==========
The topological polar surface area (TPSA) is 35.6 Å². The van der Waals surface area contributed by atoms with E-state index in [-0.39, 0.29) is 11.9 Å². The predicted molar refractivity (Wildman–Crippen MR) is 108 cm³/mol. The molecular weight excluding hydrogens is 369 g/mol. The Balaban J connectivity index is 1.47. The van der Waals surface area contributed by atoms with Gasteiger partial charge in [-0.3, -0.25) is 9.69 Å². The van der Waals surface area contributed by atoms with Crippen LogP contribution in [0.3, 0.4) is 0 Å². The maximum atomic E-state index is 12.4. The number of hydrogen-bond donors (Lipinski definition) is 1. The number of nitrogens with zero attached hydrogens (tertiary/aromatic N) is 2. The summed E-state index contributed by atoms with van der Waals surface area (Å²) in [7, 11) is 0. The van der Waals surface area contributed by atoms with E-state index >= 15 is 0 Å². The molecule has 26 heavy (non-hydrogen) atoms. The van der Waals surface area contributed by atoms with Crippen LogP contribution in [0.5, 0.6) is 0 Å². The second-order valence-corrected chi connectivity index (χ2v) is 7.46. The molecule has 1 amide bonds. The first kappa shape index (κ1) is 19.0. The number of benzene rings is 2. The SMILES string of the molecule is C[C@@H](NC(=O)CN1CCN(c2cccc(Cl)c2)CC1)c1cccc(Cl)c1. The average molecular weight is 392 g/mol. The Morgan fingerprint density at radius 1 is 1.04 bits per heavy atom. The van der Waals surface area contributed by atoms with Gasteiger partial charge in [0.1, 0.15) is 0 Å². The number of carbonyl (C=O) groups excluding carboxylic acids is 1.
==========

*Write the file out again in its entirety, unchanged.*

The topological polar surface area (TPSA) is 35.6 Å². The van der Waals surface area contributed by atoms with E-state index in [-0.39, 0.29) is 11.9 Å². The predicted molar refractivity (Wildman–Crippen MR) is 108 cm³/mol. The molecular weight excluding hydrogens is 369 g/mol. The Balaban J connectivity index is 1.47. The van der Waals surface area contributed by atoms with Gasteiger partial charge in [-0.3, -0.25) is 9.69 Å². The van der Waals surface area contributed by atoms with Crippen LogP contribution in [0.3, 0.4) is 0 Å². The maximum atomic E-state index is 12.4. The number of hydrogen-bond donors (Lipinski definition) is 1. The number of nitrogens with zero attached hydrogens (tertiary/aromatic N) is 2. The summed E-state index contributed by atoms with van der Waals surface area (Å²) in [7, 11) is 0. The van der Waals surface area contributed by atoms with E-state index >= 15 is 0 Å². The molecule has 26 heavy (non-hydrogen) atoms. The van der Waals surface area contributed by atoms with Crippen LogP contribution in [0.5, 0.6) is 0 Å². The second-order valence-corrected chi connectivity index (χ2v) is 7.46. The molecule has 1 amide bonds. The first kappa shape index (κ1) is 19.0. The number of benzene rings is 2. The SMILES string of the molecule is C[C@@H](NC(=O)CN1CCN(c2cccc(Cl)c2)CC1)c1cccc(Cl)c1. The average molecular weight is 392 g/mol. The Morgan fingerprint density at radius 1 is 1.04 bits per heavy atom. The van der Waals surface area contributed by atoms with Gasteiger partial charge in [0.1, 0.15) is 0 Å². The number of carbonyl (C=O) groups excluding carboxylic acids is 1.